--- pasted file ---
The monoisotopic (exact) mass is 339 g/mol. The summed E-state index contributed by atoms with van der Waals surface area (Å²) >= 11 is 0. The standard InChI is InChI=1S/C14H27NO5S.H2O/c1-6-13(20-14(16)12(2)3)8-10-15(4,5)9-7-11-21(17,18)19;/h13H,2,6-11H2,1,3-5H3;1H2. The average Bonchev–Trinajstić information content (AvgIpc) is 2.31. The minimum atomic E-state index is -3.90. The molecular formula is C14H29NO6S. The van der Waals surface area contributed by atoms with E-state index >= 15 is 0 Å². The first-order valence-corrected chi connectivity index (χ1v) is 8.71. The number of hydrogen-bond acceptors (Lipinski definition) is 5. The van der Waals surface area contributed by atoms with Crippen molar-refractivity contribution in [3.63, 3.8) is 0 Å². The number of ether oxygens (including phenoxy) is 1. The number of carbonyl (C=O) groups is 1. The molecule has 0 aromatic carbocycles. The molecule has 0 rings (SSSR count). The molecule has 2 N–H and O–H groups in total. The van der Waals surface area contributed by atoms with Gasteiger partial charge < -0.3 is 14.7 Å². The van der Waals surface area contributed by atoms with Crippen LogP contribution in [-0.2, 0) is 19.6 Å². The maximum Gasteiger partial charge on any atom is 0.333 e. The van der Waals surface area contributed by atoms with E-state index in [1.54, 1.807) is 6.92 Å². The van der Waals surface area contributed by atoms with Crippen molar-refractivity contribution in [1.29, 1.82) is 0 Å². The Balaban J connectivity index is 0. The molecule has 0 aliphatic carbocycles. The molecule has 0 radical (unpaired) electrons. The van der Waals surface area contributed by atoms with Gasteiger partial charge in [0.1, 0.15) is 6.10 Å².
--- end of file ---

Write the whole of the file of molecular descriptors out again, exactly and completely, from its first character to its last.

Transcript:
The monoisotopic (exact) mass is 339 g/mol. The summed E-state index contributed by atoms with van der Waals surface area (Å²) >= 11 is 0. The standard InChI is InChI=1S/C14H27NO5S.H2O/c1-6-13(20-14(16)12(2)3)8-10-15(4,5)9-7-11-21(17,18)19;/h13H,2,6-11H2,1,3-5H3;1H2. The average Bonchev–Trinajstić information content (AvgIpc) is 2.31. The minimum atomic E-state index is -3.90. The molecular formula is C14H29NO6S. The van der Waals surface area contributed by atoms with E-state index >= 15 is 0 Å². The first-order valence-corrected chi connectivity index (χ1v) is 8.71. The number of hydrogen-bond acceptors (Lipinski definition) is 5. The van der Waals surface area contributed by atoms with Crippen molar-refractivity contribution in [3.63, 3.8) is 0 Å². The number of ether oxygens (including phenoxy) is 1. The number of carbonyl (C=O) groups is 1. The molecule has 0 aromatic carbocycles. The molecule has 0 rings (SSSR count). The molecule has 2 N–H and O–H groups in total. The van der Waals surface area contributed by atoms with Gasteiger partial charge < -0.3 is 14.7 Å². The van der Waals surface area contributed by atoms with Crippen LogP contribution in [-0.2, 0) is 19.6 Å². The maximum Gasteiger partial charge on any atom is 0.333 e. The van der Waals surface area contributed by atoms with E-state index in [1.54, 1.807) is 6.92 Å². The van der Waals surface area contributed by atoms with Crippen molar-refractivity contribution in [1.29, 1.82) is 0 Å². The Balaban J connectivity index is 0. The molecule has 0 aliphatic carbocycles. The molecule has 0 radical (unpaired) electrons. The van der Waals surface area contributed by atoms with Gasteiger partial charge in [0.1, 0.15) is 6.10 Å².